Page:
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exposed to lead, although the record is unclear with respect to the exact actions that he undertook. That family moved out of the apartment shortly thereafter, and the mother of those children later commenced an action against, inter alia, Wilson, seeking damages for injuries that the child sustained as a result of her exposure to lead (first tort action). In 1994, two children of a subsequent tenant were also exposed to lead in the same apartment. Plaintiffs herein commenced a separate action to recover damages for the personal injuries sustained by those two children (second tort action). While the second tort action was pending, the first tort action settled for $350,000, which defendant paid pursuant to its policy. Defendant took the position that the noncumulation clause in the policy limited its liability for all lead exposures in the apartment to a single policy limit of $500,000, and offered plaintiffs the remaining $150,000 of coverage to settle the second action. The parties entered into a stipulation whereby Wilson was released from liability. They further agreed that plaintiffs would recover $150,000 if the noncumulation clause limited recovery to a single policy limit as claimed by defendant, but plaintiffs would recover $500,000 if the policy also required defendant to pay the full policy limit for the injuries sustained by the second set of children. Plaintiffs then commenced this declaratory judgment action to resolve that issue. Defendant appeals from a judgment denying its motion for summary judgment dismissing the complaint and granting plaintiffs' cross motion insofar as it sought a declaration that the amount of insurance coverage to which plaintiffs are entitled is the full $500,000 policy limit.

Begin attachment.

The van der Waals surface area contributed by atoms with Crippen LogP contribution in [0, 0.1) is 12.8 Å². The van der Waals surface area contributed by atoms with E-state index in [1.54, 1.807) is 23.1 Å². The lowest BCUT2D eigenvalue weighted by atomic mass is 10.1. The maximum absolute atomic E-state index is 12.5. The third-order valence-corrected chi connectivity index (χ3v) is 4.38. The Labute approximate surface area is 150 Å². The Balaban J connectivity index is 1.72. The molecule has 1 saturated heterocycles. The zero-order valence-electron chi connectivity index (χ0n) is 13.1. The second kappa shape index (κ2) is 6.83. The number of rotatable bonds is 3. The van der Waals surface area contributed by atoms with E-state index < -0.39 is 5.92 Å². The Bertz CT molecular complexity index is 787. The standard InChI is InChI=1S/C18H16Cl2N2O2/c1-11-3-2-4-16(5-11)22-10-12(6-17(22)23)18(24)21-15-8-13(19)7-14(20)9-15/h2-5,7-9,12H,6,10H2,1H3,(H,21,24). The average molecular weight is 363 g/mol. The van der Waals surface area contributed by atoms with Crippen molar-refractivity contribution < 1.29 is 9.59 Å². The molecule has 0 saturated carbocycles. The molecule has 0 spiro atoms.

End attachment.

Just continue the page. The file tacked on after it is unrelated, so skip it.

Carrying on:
At issue on this appeal is whether the policy requires defendant to pay a second full policy limit under these circumstances or whether plaintiffs' losses are encompassed by the $500,000 per occurrence limit in the insurance policy. We agree with defendant that, pursuant to the unequivocal language of the policy, defendant is responsible only up to its limit for a single policy, and we thus conclude that Supreme Court should have granted a declaration in favor of defendant.

Our analysis begins with the well-settled proposition that "unambiguous provisions of an insurance contract must be given their plain and ordinary meaning, and the interpretation of such provisions is a question of law for the court" (White v. Continental Cas. Co., 9 NY3d 264, 267; see State of New York v. Home Indem. Co., 66 NY2d 669, 671). The policy provision at issue states: